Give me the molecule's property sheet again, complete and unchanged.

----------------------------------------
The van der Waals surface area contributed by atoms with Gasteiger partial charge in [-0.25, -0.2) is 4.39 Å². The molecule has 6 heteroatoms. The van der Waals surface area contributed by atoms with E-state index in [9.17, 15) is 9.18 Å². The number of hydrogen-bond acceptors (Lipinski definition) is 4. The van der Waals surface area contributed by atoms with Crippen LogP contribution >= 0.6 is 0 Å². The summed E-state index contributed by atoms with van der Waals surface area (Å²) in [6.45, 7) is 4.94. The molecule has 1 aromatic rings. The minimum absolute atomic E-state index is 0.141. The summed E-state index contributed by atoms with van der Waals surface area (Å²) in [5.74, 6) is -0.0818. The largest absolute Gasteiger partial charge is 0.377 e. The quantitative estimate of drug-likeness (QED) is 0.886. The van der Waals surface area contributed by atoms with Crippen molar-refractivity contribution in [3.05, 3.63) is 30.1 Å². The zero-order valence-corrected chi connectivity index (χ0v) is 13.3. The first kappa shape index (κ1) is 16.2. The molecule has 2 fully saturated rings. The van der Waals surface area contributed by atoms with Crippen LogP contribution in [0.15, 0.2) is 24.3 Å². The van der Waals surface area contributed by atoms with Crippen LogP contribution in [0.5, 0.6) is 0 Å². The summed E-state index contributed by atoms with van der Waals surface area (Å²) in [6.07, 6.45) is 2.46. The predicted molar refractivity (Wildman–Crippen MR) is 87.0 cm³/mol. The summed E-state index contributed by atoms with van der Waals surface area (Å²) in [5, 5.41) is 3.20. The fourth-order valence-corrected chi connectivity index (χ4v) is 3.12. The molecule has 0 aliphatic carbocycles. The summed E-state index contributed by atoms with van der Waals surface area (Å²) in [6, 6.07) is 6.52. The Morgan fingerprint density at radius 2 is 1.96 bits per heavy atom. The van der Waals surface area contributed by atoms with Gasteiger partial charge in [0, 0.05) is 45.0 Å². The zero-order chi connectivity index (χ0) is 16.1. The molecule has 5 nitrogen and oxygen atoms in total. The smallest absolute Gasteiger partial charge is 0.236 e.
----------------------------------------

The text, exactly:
The van der Waals surface area contributed by atoms with Gasteiger partial charge in [-0.25, -0.2) is 4.39 Å². The molecule has 6 heteroatoms. The van der Waals surface area contributed by atoms with E-state index in [9.17, 15) is 9.18 Å². The number of hydrogen-bond acceptors (Lipinski definition) is 4. The van der Waals surface area contributed by atoms with Crippen LogP contribution >= 0.6 is 0 Å². The summed E-state index contributed by atoms with van der Waals surface area (Å²) in [6.45, 7) is 4.94. The molecule has 1 aromatic rings. The minimum absolute atomic E-state index is 0.141. The summed E-state index contributed by atoms with van der Waals surface area (Å²) in [5.74, 6) is -0.0818. The largest absolute Gasteiger partial charge is 0.377 e. The quantitative estimate of drug-likeness (QED) is 0.886. The van der Waals surface area contributed by atoms with Crippen molar-refractivity contribution in [3.05, 3.63) is 30.1 Å². The zero-order valence-corrected chi connectivity index (χ0v) is 13.3. The first kappa shape index (κ1) is 16.2. The molecule has 2 fully saturated rings. The van der Waals surface area contributed by atoms with Crippen LogP contribution in [0.15, 0.2) is 24.3 Å². The van der Waals surface area contributed by atoms with Crippen LogP contribution in [0.5, 0.6) is 0 Å². The summed E-state index contributed by atoms with van der Waals surface area (Å²) in [6.07, 6.45) is 2.46. The predicted molar refractivity (Wildman–Crippen MR) is 87.0 cm³/mol. The summed E-state index contributed by atoms with van der Waals surface area (Å²) in [5, 5.41) is 3.20. The fourth-order valence-corrected chi connectivity index (χ4v) is 3.12. The molecule has 0 aliphatic carbocycles. The summed E-state index contributed by atoms with van der Waals surface area (Å²) in [6, 6.07) is 6.52. The Morgan fingerprint density at radius 2 is 1.96 bits per heavy atom. The van der Waals surface area contributed by atoms with Gasteiger partial charge in [0, 0.05) is 45.0 Å². The zero-order chi connectivity index (χ0) is 16.1. The molecule has 5 nitrogen and oxygen atoms in total. The smallest absolute Gasteiger partial charge is 0.236 e.